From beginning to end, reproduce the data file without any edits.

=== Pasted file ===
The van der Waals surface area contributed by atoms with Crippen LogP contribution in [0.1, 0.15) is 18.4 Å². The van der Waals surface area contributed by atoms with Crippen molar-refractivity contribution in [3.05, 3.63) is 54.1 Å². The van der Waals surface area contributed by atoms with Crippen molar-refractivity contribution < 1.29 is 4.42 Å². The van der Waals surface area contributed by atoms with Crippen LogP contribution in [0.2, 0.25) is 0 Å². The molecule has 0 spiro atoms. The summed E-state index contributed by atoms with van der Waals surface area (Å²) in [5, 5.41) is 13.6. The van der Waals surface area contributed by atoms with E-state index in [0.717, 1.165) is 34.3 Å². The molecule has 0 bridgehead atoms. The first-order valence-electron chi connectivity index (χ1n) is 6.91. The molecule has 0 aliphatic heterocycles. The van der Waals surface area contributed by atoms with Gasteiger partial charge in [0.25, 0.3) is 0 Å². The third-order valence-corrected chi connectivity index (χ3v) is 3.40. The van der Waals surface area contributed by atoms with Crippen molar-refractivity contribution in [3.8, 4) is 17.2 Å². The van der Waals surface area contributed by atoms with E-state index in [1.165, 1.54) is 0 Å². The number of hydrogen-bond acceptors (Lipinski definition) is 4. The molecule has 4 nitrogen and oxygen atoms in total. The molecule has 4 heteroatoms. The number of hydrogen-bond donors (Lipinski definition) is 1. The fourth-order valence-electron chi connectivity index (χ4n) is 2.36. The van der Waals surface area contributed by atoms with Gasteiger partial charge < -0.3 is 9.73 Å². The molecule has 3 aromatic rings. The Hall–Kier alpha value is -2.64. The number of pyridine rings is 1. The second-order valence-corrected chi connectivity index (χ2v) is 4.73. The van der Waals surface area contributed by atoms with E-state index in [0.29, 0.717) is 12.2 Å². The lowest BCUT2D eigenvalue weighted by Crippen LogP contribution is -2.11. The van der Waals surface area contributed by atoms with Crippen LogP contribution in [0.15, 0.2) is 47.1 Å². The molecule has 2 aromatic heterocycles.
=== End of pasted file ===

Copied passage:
The van der Waals surface area contributed by atoms with Crippen LogP contribution in [0.1, 0.15) is 18.4 Å². The van der Waals surface area contributed by atoms with Crippen molar-refractivity contribution in [3.05, 3.63) is 54.1 Å². The van der Waals surface area contributed by atoms with Crippen molar-refractivity contribution < 1.29 is 4.42 Å². The van der Waals surface area contributed by atoms with Crippen LogP contribution in [0.2, 0.25) is 0 Å². The molecule has 0 spiro atoms. The summed E-state index contributed by atoms with van der Waals surface area (Å²) in [5, 5.41) is 13.6. The van der Waals surface area contributed by atoms with E-state index in [0.717, 1.165) is 34.3 Å². The molecule has 0 bridgehead atoms. The first-order valence-electron chi connectivity index (χ1n) is 6.91. The molecule has 0 aliphatic heterocycles. The van der Waals surface area contributed by atoms with Gasteiger partial charge in [0.25, 0.3) is 0 Å². The third-order valence-corrected chi connectivity index (χ3v) is 3.40. The van der Waals surface area contributed by atoms with Crippen molar-refractivity contribution in [3.8, 4) is 17.2 Å². The van der Waals surface area contributed by atoms with E-state index in [1.165, 1.54) is 0 Å². The number of hydrogen-bond acceptors (Lipinski definition) is 4. The molecule has 4 nitrogen and oxygen atoms in total. The molecule has 4 heteroatoms. The number of hydrogen-bond donors (Lipinski definition) is 1. The fourth-order valence-electron chi connectivity index (χ4n) is 2.36. The van der Waals surface area contributed by atoms with Gasteiger partial charge < -0.3 is 9.73 Å². The molecule has 3 aromatic rings. The Hall–Kier alpha value is -2.64. The number of pyridine rings is 1. The second-order valence-corrected chi connectivity index (χ2v) is 4.73. The van der Waals surface area contributed by atoms with E-state index in [0.29, 0.717) is 12.2 Å². The lowest BCUT2D eigenvalue weighted by Crippen LogP contribution is -2.11. The van der Waals surface area contributed by atoms with Crippen LogP contribution in [0.15, 0.2) is 47.1 Å². The molecule has 2 aromatic heterocycles.